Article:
I hope you don't mind extending the discussion on tearing a bit more; I've been beating my head against this issue for live video playout to TV on Windows for more than four years.
In order to ensure there is no tearing in the video make sure Windows 7 supports the "Aero" transparency mode. EVR in vMix DOES use 3d mode so if you can't use aero, as a last resort tick the Synchronise option in the vMix settings under performance.
Indeed, with Aero enabled, the EVR renderer produces video without tearing, although I do see some judder (probable field order issues) in some content, although it seems that it is reduced by selecting deinterlace on the input. EVR without Aero in vMix (with or without the Synch option checked) still produces tearing.
I would suggest buying a cheap dedicated graphics card and a converter the secondary output to TV if native support is not available.
The intent is to create a stable and glitch-free vision mixer from a highly integrated device without external add-ons; this device works flawlessly under linux with proprietary drivers handling two NTSC live streams, doing various effects and making output to Y/C, component or composite, it just isn't a general purpose production switcher with it's original software. This box has only two PCI-e slots and cannot accomodate any more internal devices of any kind.
MPC-HC has solved the judder and tearing issues with its EVR Custom Presenter, which can use D3D Exclusive mode and doesn't require Aero. Running Aero on my box entails a substantial performance hit. I once approached some devs in that project about forking a vision mixer project to use the technology already proven for the player but got no replies, probably because of the limited 'market'. Perhaps the ideas vfl if not the code itself could be useful for vMix development? Or, please consider an open source fork of vMix Basic which may prove useful in the long run for community contributions that would benefit your full version under a dual licensing scheme (like is done with the Asterisk project).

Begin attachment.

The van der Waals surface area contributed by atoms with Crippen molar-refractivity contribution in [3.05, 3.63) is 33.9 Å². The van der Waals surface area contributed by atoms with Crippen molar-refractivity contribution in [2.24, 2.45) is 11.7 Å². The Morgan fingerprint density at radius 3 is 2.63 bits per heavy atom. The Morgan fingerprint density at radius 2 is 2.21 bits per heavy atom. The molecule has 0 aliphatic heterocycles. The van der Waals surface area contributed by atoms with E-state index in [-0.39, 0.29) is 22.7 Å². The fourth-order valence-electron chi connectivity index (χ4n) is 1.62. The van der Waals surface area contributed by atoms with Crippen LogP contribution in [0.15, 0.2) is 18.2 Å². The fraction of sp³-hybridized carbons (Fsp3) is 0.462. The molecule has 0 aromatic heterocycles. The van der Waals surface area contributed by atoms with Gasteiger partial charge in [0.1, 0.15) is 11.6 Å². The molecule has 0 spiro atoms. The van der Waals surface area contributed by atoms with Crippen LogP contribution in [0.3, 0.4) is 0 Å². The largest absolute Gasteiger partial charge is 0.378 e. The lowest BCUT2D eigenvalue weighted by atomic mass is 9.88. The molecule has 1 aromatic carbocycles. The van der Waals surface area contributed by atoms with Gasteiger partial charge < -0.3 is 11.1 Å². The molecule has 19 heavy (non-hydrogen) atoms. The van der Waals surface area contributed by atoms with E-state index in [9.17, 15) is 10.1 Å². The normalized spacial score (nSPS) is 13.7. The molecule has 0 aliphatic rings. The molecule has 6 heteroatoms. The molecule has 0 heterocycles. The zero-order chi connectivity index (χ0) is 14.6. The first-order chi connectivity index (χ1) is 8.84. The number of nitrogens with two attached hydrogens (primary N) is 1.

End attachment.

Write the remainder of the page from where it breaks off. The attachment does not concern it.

Some observations on projects that try to combine a vision mixer with a recorder/network streamer; an Italian broadcast media software company tried with a product called Movie Cockpit and failed -- here is an email that I received some time ago:
"I'm sorry to inform you that MovieCockpit is not being developed any further
than what is currently available thru the webstore.
The effects, transition and output modules will not become available
An all-in-one software for video recording, switching, live output and
streaming has proved to be almost impossible to build (as reliable as we
wanted it to be) using the current technology.
However we are now working on 2 separate products: one recorder/player and
The recorder/player can be used by itself, but it won't switch.
The switcher/effect with live output can be used by itself, but it won't
With both application, running onto 2 separate machines (networked), you
will be able to obtain everything.
The recorder is almost done and it supports all range of BlackMagic Cards,
all video formats (2K excluded), using the following codecs: MJPEG,
Uncompressed and Cineform HD and RGB. It supports also external LTC
time-code input. Later, MXF files will be generated instead of avi.
The switcher will work with uncompressed I/O only. The switcher will require
one card for output and as many card as you need to match the number of
inputs (the current limit is 8 inputs)."
Indeed, trying to stream or record in vMix on my target platform with two NTSC live inputs is not possible at full frame rate, however I have found that playout of networked mpeg files over GigE to the box, in vMix, works quite well, at very low CPU load, so the above approach seems to have merit.